Earlier that afternoon, I considered not participating because of the continued ache, but I taped again, and it all seemed better. I also knew that if I didn't run that evening, there'd appear this huge wave of depression, my personal Dementor from Harry Potter's movies, and I've had a gracious plenty of that to last a lifetime.

And so I took it easy over the week knowing I have Rugged Maniac coming at me tomorrow (Saturday). I walked. I trotted. I back-filled with NSAIDS and other supposedly nutritional supplements. What's an old queen to do? Hell, I even tried stretching. A little.

So here come yesterday. Thursday. After work, I ran and walked a little. Three miles. Nothing to get excited about, but enough to get a good sweat going, and my intention was to be warm and loose for the Krav Maga knife defense class I'm registered for. Yes, Grandpa is trying out a Krav Maga school to see if he can stand the instructors, and yes, it's working out. All that Tae Kwon Do from all those years past seemed to quickly wake up, much as I hoped it would.

So tonight, we're kicking. That's fine. The first round of kicks told me I needed to take it easy, but it was doable. Besides, the instructor is not going to discipline a 60 year old man for not kicking as hard as the younger guys. Second round. Second kick. A modified front kick I learned ages ago. It's good for opening a locked door. It's also good for ripping a left hip adductor. Audibly With the sound of coarse cloth ripping. Think burlap in a farmer's hands during sprint planting.

I went down in a hail of profanity that was masked by the glorious death metal the instructor plays when he's not talking. Yes, I had quickly learned to love that school. It was like training on a movie set. Mind you, the fall was controlled, but it was a fall nonetheless, and there I remained a few minutes until the instructor came to check on me the second time and offered me ice which I rejected in favor of a hand up. I needed to stand.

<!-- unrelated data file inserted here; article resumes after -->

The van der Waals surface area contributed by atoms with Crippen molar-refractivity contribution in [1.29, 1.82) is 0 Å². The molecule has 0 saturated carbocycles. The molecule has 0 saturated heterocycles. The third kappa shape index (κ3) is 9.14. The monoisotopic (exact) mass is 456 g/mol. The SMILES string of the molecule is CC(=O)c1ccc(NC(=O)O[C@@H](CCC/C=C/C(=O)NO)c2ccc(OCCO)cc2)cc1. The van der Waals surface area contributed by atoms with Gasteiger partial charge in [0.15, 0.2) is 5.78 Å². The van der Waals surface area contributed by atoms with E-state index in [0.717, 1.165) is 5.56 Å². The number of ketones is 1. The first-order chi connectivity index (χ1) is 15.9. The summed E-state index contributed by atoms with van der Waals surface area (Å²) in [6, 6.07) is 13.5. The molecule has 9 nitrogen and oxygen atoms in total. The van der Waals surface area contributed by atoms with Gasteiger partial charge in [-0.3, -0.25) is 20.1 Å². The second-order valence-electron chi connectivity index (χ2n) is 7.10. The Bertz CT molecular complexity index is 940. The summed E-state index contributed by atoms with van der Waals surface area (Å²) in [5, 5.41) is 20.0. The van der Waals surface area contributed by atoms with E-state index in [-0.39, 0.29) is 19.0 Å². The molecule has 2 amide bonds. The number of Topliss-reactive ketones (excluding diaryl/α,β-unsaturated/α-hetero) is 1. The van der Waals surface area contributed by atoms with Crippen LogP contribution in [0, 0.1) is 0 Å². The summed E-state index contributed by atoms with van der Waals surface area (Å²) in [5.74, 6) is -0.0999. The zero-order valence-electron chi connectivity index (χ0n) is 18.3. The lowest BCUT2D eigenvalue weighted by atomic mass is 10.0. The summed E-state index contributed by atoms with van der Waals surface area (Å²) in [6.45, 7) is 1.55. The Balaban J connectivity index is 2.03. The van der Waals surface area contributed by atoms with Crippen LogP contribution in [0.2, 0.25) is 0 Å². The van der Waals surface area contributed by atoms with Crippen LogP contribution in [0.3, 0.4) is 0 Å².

And just hush it about the language, well, unless you want to hear my litany of observations regarding Intelligent Design. 

Although turns were quite hazardous, I realized I could walk forward easily enough, and I went over to the side of the class to gather my things and get on my shoes. Yes, I had parked a half mile away, thinking the distance would help with additional warm up, which it did, though now it was helping with warming up the injured spot. I believe I managed to get in the car without making for a YouTube moment, sitting down sideways and lifting my leg with my hand while slowly turning into a driving position, whereupon I started the car and checked mobile Internet to see if my clinic was open. It was.

I was the only guest in the Pleasant Valley Inn, though I doubt I was as pleasant as I could have been. At least, they didn't rag me this time about my blood pressure, mostly because it was sufficiently low for them, despite the elevation spurred by these recent events. I knew there was nothing medically to do at this point. Well, except rest, which is exactly the dreaded word the PA used, but I was hoping she would also prescribe a few tablets of hydrocodone to see me through the next few nights. As you know, it's hard to toss and turn one's way through the night if the turn is accompanied with screaming.

She did, and here I sit at 4 A.M. waiting for the second tablet to kick in so I can get another nap before starting the day, which, you might recall, is the day I'm to drive to Asheboro after work where we'll run Rugged Maniac tomorrow at 3. Yes, I'm pretty sure that's not going to work out like I intended, but then what does?